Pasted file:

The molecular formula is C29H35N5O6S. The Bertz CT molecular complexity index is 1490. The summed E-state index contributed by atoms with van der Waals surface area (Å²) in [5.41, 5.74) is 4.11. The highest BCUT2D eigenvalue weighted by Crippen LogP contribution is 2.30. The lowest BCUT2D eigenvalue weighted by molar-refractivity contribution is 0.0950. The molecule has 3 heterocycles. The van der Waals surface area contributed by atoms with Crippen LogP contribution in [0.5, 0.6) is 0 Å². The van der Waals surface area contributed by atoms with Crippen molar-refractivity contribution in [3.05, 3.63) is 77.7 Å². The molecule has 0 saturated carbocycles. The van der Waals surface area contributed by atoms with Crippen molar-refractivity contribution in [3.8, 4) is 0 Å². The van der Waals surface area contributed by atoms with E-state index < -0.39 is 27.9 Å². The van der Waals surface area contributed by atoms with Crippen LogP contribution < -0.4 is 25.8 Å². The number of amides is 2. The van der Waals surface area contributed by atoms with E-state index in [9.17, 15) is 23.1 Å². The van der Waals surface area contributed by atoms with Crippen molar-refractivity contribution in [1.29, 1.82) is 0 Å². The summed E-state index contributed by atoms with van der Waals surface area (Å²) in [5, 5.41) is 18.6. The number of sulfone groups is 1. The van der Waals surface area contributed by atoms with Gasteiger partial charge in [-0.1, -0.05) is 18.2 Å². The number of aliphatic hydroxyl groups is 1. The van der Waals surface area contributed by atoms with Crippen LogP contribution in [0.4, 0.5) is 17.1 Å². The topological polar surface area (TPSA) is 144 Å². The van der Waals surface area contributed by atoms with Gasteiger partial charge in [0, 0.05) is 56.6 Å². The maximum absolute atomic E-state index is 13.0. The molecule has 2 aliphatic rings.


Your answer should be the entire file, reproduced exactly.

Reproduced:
The molecular formula is C29H35N5O6S. The Bertz CT molecular complexity index is 1490. The summed E-state index contributed by atoms with van der Waals surface area (Å²) in [5.41, 5.74) is 4.11. The highest BCUT2D eigenvalue weighted by Crippen LogP contribution is 2.30. The lowest BCUT2D eigenvalue weighted by molar-refractivity contribution is 0.0950. The molecule has 3 heterocycles. The van der Waals surface area contributed by atoms with Crippen LogP contribution in [0.5, 0.6) is 0 Å². The van der Waals surface area contributed by atoms with Crippen molar-refractivity contribution in [3.05, 3.63) is 77.7 Å². The molecule has 0 saturated carbocycles. The van der Waals surface area contributed by atoms with Crippen molar-refractivity contribution in [3.8, 4) is 0 Å². The van der Waals surface area contributed by atoms with E-state index < -0.39 is 27.9 Å². The van der Waals surface area contributed by atoms with Crippen LogP contribution < -0.4 is 25.8 Å². The number of amides is 2. The van der Waals surface area contributed by atoms with E-state index in [9.17, 15) is 23.1 Å². The van der Waals surface area contributed by atoms with Crippen molar-refractivity contribution in [1.29, 1.82) is 0 Å². The summed E-state index contributed by atoms with van der Waals surface area (Å²) in [5, 5.41) is 18.6. The number of sulfone groups is 1. The van der Waals surface area contributed by atoms with Gasteiger partial charge in [-0.1, -0.05) is 18.2 Å². The number of aliphatic hydroxyl groups is 1. The van der Waals surface area contributed by atoms with Crippen LogP contribution in [0.4, 0.5) is 17.1 Å². The topological polar surface area (TPSA) is 144 Å². The van der Waals surface area contributed by atoms with Gasteiger partial charge in [0, 0.05) is 56.6 Å². The maximum absolute atomic E-state index is 13.0. The molecule has 2 aliphatic rings.